The tragic bomb blast in Bulawayo, Zimbabwe  on the weekend of 23 July 2018 at a Zanu Pf rally made one pause for deep reflection on the state of our national (Zimbabwean) politics.  While expressing deep shock and sadness at the lives that were lost and those that were injured by the terrible incident, we can only hope that this or anything similar to it will never happen again. Either during this electoral period or anytime afterward.  In any circumstances.

We do not yet know the motivation for what Vice President Chiwenga referred to as a ‘terrorist act’.  And correctly so, all opposition political parties worth their national salt have condemned this terrible act.  While the security services are still investigating it and without any remit to make further comment on this tragic incident, all Zimbabweans must seek to rise above it.

There will be and already are many stories that point to various conspiracies about what could have been the motivation for such an attack.

And Zimbabwean social media (domestic and Diaspora controlled) has fuelled these conspiracies further.  Either by way of genuine speculation or attempts at conspiratorial attention seeking or clickbaiting.

This to the extent of political party leaders (at varying levels) beginning to mix up official perspectives on the tragedy with personal opinion on social media.  And in some cases doing the same in the mainstream media.

But I am persuaded that all Zimbabweans, especially those that are voters and even those that would want to be elected political leaders from various political persuasions, for all their faults and views on this matter, would want the country to proceed to never veer from its, faults and all, electoral culture. Even if their interests and reasons for doing so are entirely personal.   Or about their own political ambitions.

There is always however a need for all of us to pause and reflect on our national political culture, the motivation(s) of our political leaders, parties and activists in their pursuit of political power.

In this, we must move forward beyond loyalties to political individuals and a loyalty to political values that connote more democratic meaning and a pursuit of national democratic posterity. By the latter I mean that we must undertake our political activism less for the moment and more for a true democratic meaning beyond our own lives, lifestyles and personal experiences.

While the events of November 2017 with the ‘military intervention’/ ‘coup-not-a-coup’  that spawned them remain an eyesore of our politics, (it never had to happen but it did), we have to chart a new national democratic culture and course.  And this is one that must rise above the long standing  succession dynamics of the ruling party that got regrettably played out onto the national political stage.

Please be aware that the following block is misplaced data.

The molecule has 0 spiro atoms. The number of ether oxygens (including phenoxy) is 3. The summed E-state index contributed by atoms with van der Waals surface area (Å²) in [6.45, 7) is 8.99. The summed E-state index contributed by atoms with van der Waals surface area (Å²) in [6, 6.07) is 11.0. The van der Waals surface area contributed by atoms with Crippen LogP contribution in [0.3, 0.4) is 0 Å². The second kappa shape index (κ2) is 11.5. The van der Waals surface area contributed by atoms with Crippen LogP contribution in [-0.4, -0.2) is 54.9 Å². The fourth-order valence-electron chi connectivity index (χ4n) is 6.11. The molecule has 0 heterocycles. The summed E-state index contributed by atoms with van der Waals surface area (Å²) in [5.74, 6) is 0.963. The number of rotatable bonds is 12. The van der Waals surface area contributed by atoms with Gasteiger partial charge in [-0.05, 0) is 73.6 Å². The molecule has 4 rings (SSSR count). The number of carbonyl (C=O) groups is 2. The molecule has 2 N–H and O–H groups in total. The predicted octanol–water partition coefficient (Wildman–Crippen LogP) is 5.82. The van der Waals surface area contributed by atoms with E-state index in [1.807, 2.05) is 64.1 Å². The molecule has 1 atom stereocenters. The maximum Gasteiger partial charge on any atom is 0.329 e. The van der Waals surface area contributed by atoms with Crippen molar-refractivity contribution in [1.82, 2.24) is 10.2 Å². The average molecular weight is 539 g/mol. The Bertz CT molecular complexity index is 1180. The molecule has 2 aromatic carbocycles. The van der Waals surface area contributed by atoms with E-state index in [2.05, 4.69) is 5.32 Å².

But we deal the hand we are dealt with.  Both by default and by way of our own popular misunderstanding of what happened or, now, in the aftermath of the Bulawayo incident, what we remain on tenterhooks about what should by now be a straight forward electoral process.

In avoiding the conspiracies, one has to discuss what would be the country’s political future.  That future should be underpinned by an immediate and direct abhorrence of politically motivated violence.  In whatever form.  And it must value the lives of every Zimbabwean regardless of their political hue beyond political slogans, persuasions and loyalties.

But our levels of national and democratic political consciousness are worrying.  Especially in the aftermath of the Bulawayo national tragedy.

At the risk of sounding repetitive, we need to rise above such terrible acts and continue to create a deeper democratic meaning to our national politics.  From those that would claim ownership of ‘Operation Restore Legacy’ through to those that would talk of ‘Generation 40′ and others still of ‘Generational Consensus’ and others whose ‘mantra’s or dictums’ are not yet clear, the issue that they must be reminded of is that they do not lead for themselves.   They lead for others and they set precedents of the nature of our future democratic politics as led by younger comrades who may not have as much patience as they would have.  Either based on experience or on long term political ambitions.  Individual or organisational.

So it’s a good thing that the Zimbabwean government has committed itself to ensuring that elections are held as scheduled on Monday 30 July 2018.   But not only for the purposes of assumptions of personal electoral victories. But more for the purposes of proving that our nascent functional democracy begins to work beyond individual political ambition, pursuits of power for its own sake but more for constructing a new democratic culture that shuns altogether political violence in whatever form and respects the sanctity of human life.  No matter the differences of political opinion and political grudges of the past.

As the legendary Zimbabwean musician Thomas Mapfumo once sang, ‘Hondo isu takairamba kare’ ( we refused acts of war a long time ago.)  We should  look to the future and while acknowledging the past, seek better democratic solutions to the latter’s after effects.   With better people centered democratic ideas, contexts and a better politics that has nothing to do with politically motivated violence.